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Stay up to date with the Morning Docket, a weekly highlight of PLF's best articles, videos, and podcasts.

California agency refuses to comply with California Endangered Species Act

You’d think that California would want to comply with laws that protect the environment. But that’s not always the case. The California Endangered Species Act (CESA) requires the California Department … ›

Property rights are key to protecting Maine’s rockweed ecosystem

the Maine Supreme Judicial Court will hear oral argument in a case that, befitting the season, is a cornucopia of PLF issues.

Federalism depends on courts stopping states from regulating beyond their borders

Today, PLF filed an amicus brief in the Second Circuit supporting a television manufacturer’s challenge to a Connecticut law that shifts the cost of a local recycling program onto consumers in other states. The law is plainly unconstitutional under the Dormant Commerce Clause, which forbids states from regulating or taxing activity beyond their borders.

This has been a growing problem in recent years, as more states have attempted to impose their environmental regulations beyond their borders. In our brief, we explain that this trend of states encroaching on their neighbors undermines the Constitution’s system of competitive federalism.

Environmental extremists dismiss property rights

Over on the Huffington Post, Noah Greenwald of the Center for Biological Diversity launches an over-the-top broadside against several people involved in the incoming President’s administration. The part that is … ›

Plan Bay Area argument set for May 31

Next Tuesday, May 31, the California Court of Appeal will hear argument over the legality of Plan Bay Area — the plan to restrict future development in all but a … ›

The Center for Biological Diversity goes batty

The Center for Biological Diversity is threatening to sue the Fish & Wildlife Service for not imposing ruinous and unnecessary restrictions on private property owners throughout 37 states to protect … ›

Are states better than the feds at protecting endangered species?

In honor of Groundhog Day, WildEarth Guardians released its annual report card for federal and state management of prairie dogs. Unsurprisingly, the environmental group isn’t too fond of PLF’s victory … ›

Is environmental law an ass?

No, according to a decision from the Second Circuit issued this week. In Friends of Animals v. Clay, a radical animal rights group challenged a federal permit to take migratory … ›

Has the pit bull of environmental law been spayed?

The Endangered Species Act has often been called the “pit bull of environmental law” because “[i]t’s short, compact and has a hell of a set of teeth. Because of its … ›

California agency refuses to comply with California Endangered Species Act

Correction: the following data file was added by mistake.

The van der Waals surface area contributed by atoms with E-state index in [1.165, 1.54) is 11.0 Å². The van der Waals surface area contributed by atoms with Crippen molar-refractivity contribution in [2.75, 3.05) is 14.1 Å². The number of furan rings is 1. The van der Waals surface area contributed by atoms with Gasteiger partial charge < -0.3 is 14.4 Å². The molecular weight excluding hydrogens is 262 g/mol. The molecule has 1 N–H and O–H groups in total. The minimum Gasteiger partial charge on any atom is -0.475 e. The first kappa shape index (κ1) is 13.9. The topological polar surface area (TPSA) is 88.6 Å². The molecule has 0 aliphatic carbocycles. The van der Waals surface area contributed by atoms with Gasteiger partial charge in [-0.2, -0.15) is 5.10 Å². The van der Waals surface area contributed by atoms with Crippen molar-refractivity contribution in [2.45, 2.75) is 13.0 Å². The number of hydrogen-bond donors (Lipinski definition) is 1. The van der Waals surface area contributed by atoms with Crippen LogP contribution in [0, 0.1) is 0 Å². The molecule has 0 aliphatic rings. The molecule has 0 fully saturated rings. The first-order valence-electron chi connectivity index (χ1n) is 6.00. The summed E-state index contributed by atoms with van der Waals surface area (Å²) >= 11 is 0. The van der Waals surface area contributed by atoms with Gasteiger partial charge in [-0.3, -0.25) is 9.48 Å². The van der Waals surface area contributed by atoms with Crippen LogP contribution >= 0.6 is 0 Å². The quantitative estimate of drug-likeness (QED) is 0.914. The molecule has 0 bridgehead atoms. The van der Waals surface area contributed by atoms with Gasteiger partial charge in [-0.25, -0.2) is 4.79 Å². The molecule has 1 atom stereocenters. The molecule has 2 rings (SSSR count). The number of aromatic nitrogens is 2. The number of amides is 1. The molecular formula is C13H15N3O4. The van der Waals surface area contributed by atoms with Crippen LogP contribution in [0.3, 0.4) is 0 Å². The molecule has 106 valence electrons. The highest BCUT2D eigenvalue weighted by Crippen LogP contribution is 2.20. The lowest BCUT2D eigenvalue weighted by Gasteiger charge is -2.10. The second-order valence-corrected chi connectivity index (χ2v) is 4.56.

You’d think that California would want to comply with laws that protect the environment. But that’s not always the case. The California Endangered Species Act (CESA) requires the California Department … ›

Property rights are key to protecting Maine’s rockweed ecosystem

the Maine Supreme Judicial Court will hear oral argument in a case that, befitting the season, is a cornucopia of PLF issues.

Federalism depends on courts stopping states from regulating beyond their borders

Today, PLF filed an amicus brief in the Second Circuit supporting a television manufacturer’s challenge to a Connecticut law that shifts the cost of a local recycling program onto consumers in other states. The law is plainly unconstitutional under the Dormant Commerce Clause, which forbids states from regulating or taxing activity beyond their borders.

This has been a growing problem in recent years, as more states have attempted to impose their environmental regulations beyond their borders. In our brief, we explain that this trend of states encroaching on their neighbors undermines the Constitution’s system of competitive federalism.

Environmental extremists dismiss property rights

Over on the Huffington Post, Noah Greenwald of the Center for Biological Diversity launches an over-the-top broadside against several people involved in the incoming President’s administration. The part that is … ›

Plan Bay Area argument set for May 31

Next Tuesday, May 31, the California Court of Appeal will hear argument over the legality of Plan Bay Area — the plan to restrict future development in all but a … ›

The Center for Biological Diversity goes batty

The Center for Biological Diversity is threatening to sue the Fish & Wildlife Service for not imposing ruinous and unnecessary restrictions on private property owners throughout 37 states to protect … ›

Are states better than the feds at protecting endangered species?

In honor of Groundhog Day, WildEarth Guardians released its annual report card for federal and state management of prairie dogs. Unsurprisingly, the environmental group isn’t too fond of PLF’s victory … ›

Is environmental law an ass?

No, according to a decision from the Second Circuit issued this week. In Friends of Animals v. Clay, a radical animal rights group challenged a federal permit to take migratory … ›

Has the pit bull of environmental law been spayed?

The Endangered Species Act has often been called the “pit bull of environmental law” because “[i]t’s short, compact and has a hell of a set of teeth. Because of its … ›